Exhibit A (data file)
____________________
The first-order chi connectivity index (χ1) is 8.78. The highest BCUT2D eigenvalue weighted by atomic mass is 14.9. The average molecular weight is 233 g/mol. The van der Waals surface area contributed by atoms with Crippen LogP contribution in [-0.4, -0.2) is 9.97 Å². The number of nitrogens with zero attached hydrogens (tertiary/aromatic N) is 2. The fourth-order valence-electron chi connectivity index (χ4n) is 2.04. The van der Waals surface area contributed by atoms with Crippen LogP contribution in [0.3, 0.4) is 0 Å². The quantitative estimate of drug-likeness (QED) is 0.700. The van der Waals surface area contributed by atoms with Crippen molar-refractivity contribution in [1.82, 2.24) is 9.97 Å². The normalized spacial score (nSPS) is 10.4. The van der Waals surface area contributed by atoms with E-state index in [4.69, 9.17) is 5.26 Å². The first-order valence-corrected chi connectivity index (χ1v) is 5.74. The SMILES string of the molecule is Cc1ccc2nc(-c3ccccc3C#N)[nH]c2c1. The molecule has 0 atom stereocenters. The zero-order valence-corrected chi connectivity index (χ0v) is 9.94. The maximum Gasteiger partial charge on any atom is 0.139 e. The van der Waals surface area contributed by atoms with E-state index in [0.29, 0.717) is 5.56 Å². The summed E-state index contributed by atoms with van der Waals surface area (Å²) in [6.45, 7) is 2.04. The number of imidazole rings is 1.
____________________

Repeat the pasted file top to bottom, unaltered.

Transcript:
The first-order chi connectivity index (χ1) is 8.78. The highest BCUT2D eigenvalue weighted by atomic mass is 14.9. The average molecular weight is 233 g/mol. The van der Waals surface area contributed by atoms with Crippen LogP contribution in [-0.4, -0.2) is 9.97 Å². The number of nitrogens with zero attached hydrogens (tertiary/aromatic N) is 2. The fourth-order valence-electron chi connectivity index (χ4n) is 2.04. The van der Waals surface area contributed by atoms with Crippen LogP contribution in [0.3, 0.4) is 0 Å². The quantitative estimate of drug-likeness (QED) is 0.700. The van der Waals surface area contributed by atoms with Crippen molar-refractivity contribution in [1.82, 2.24) is 9.97 Å². The normalized spacial score (nSPS) is 10.4. The van der Waals surface area contributed by atoms with E-state index in [4.69, 9.17) is 5.26 Å². The first-order valence-corrected chi connectivity index (χ1v) is 5.74. The SMILES string of the molecule is Cc1ccc2nc(-c3ccccc3C#N)[nH]c2c1. The molecule has 0 atom stereocenters. The zero-order valence-corrected chi connectivity index (χ0v) is 9.94. The maximum Gasteiger partial charge on any atom is 0.139 e. The van der Waals surface area contributed by atoms with E-state index in [0.29, 0.717) is 5.56 Å². The summed E-state index contributed by atoms with van der Waals surface area (Å²) in [6.45, 7) is 2.04. The number of imidazole rings is 1.